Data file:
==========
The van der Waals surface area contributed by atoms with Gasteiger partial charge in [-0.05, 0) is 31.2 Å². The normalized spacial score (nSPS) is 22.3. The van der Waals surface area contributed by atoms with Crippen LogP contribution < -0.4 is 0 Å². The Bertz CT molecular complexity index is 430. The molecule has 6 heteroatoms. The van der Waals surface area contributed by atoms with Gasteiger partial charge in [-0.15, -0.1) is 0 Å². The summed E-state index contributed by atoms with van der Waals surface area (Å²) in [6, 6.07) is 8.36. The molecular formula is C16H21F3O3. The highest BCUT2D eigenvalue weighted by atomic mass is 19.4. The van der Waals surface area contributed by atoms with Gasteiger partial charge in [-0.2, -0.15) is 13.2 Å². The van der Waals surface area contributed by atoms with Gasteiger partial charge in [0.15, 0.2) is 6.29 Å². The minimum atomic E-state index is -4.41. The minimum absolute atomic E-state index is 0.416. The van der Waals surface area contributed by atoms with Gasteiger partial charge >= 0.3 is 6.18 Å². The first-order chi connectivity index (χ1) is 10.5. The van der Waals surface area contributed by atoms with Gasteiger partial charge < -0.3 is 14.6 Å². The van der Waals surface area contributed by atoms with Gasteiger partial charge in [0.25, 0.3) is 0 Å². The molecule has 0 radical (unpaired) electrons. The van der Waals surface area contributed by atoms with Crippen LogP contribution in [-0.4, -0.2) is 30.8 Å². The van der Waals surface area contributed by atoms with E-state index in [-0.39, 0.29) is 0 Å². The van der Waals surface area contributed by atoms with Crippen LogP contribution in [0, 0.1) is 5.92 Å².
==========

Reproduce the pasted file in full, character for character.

The van der Waals surface area contributed by atoms with Gasteiger partial charge in [-0.05, 0) is 31.2 Å². The normalized spacial score (nSPS) is 22.3. The van der Waals surface area contributed by atoms with Crippen LogP contribution < -0.4 is 0 Å². The Bertz CT molecular complexity index is 430. The molecule has 6 heteroatoms. The van der Waals surface area contributed by atoms with Gasteiger partial charge in [-0.15, -0.1) is 0 Å². The summed E-state index contributed by atoms with van der Waals surface area (Å²) in [6, 6.07) is 8.36. The molecular formula is C16H21F3O3. The highest BCUT2D eigenvalue weighted by atomic mass is 19.4. The van der Waals surface area contributed by atoms with Gasteiger partial charge in [-0.2, -0.15) is 13.2 Å². The van der Waals surface area contributed by atoms with Gasteiger partial charge in [0.15, 0.2) is 6.29 Å². The minimum atomic E-state index is -4.41. The minimum absolute atomic E-state index is 0.416. The van der Waals surface area contributed by atoms with Gasteiger partial charge >= 0.3 is 6.18 Å². The first-order chi connectivity index (χ1) is 10.5. The van der Waals surface area contributed by atoms with Gasteiger partial charge < -0.3 is 14.6 Å². The van der Waals surface area contributed by atoms with Gasteiger partial charge in [0.25, 0.3) is 0 Å². The molecule has 0 radical (unpaired) electrons. The van der Waals surface area contributed by atoms with Crippen LogP contribution in [-0.4, -0.2) is 30.8 Å². The van der Waals surface area contributed by atoms with E-state index in [-0.39, 0.29) is 0 Å². The van der Waals surface area contributed by atoms with Crippen LogP contribution in [0, 0.1) is 5.92 Å².